The natural forces unleashed on March 11, 2011 were uncontrollable, but the impact of the disaster was greatly magnified by the inadequacy of the safety and emergency procedures, the government’s chaotic response and the lack of money for relief and reconstruction. The terrible consequences are an indictment of capitalism, especially as Japan is a sophisticated industrial economy, the world’s third largest.
The subordination of the social needs of ordinary people to corporate profit was most graphically exposed in the crisis at the Fukushima Daiichi nuclear plant. Despite the warnings of scientists, emergency planning by the Tokyo Electric Company (TEPCO) failed to take into account a massive tsunami. The wave swamped the plant and cut its electricity supplies, triggering a chain of events that led to a partial meltdown in three of the six reactors.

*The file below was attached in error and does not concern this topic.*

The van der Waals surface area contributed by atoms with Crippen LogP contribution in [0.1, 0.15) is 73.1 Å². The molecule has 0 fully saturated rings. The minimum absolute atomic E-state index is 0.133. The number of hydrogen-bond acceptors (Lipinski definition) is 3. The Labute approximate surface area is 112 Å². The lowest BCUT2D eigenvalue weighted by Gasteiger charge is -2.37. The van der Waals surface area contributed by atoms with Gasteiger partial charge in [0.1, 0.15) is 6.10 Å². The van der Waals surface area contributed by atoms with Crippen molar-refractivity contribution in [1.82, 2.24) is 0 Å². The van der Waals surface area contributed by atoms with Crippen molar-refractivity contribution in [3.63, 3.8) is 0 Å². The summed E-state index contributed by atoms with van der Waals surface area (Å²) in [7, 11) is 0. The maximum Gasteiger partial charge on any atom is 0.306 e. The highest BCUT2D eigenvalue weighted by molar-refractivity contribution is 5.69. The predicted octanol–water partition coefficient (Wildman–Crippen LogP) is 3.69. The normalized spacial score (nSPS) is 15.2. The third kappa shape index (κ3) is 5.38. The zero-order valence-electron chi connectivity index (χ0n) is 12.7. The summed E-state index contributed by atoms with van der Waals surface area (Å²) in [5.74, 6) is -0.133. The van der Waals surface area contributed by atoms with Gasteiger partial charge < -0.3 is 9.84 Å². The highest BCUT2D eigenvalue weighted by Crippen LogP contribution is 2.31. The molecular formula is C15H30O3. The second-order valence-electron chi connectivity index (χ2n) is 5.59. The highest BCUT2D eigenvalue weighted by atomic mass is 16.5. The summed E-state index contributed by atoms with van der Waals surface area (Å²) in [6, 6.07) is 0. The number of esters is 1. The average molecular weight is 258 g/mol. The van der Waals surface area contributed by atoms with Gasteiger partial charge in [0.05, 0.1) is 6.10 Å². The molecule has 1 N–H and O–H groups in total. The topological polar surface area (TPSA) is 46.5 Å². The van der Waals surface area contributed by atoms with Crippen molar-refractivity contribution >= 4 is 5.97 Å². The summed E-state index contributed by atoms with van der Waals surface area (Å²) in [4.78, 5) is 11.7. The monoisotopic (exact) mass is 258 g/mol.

TEPCO downplayed the extent of the disaster to minimise the impact on its share prices and profits. Despite its record of safety breaches and cover-up, the government of Prime Minister Naoto Kan left the corporation in charge. A recently released report revealed that Kan and his top officials were forced to consider a worst-case scenario that involved a “demonic chain reaction” of nuclear plant meltdowns, necessitating the evacuation of 30 million people from Greater Tokyo. Yet the public was deliberately kept in the dark.
At every stage, the government put the interests of TEPCO ahead of working people.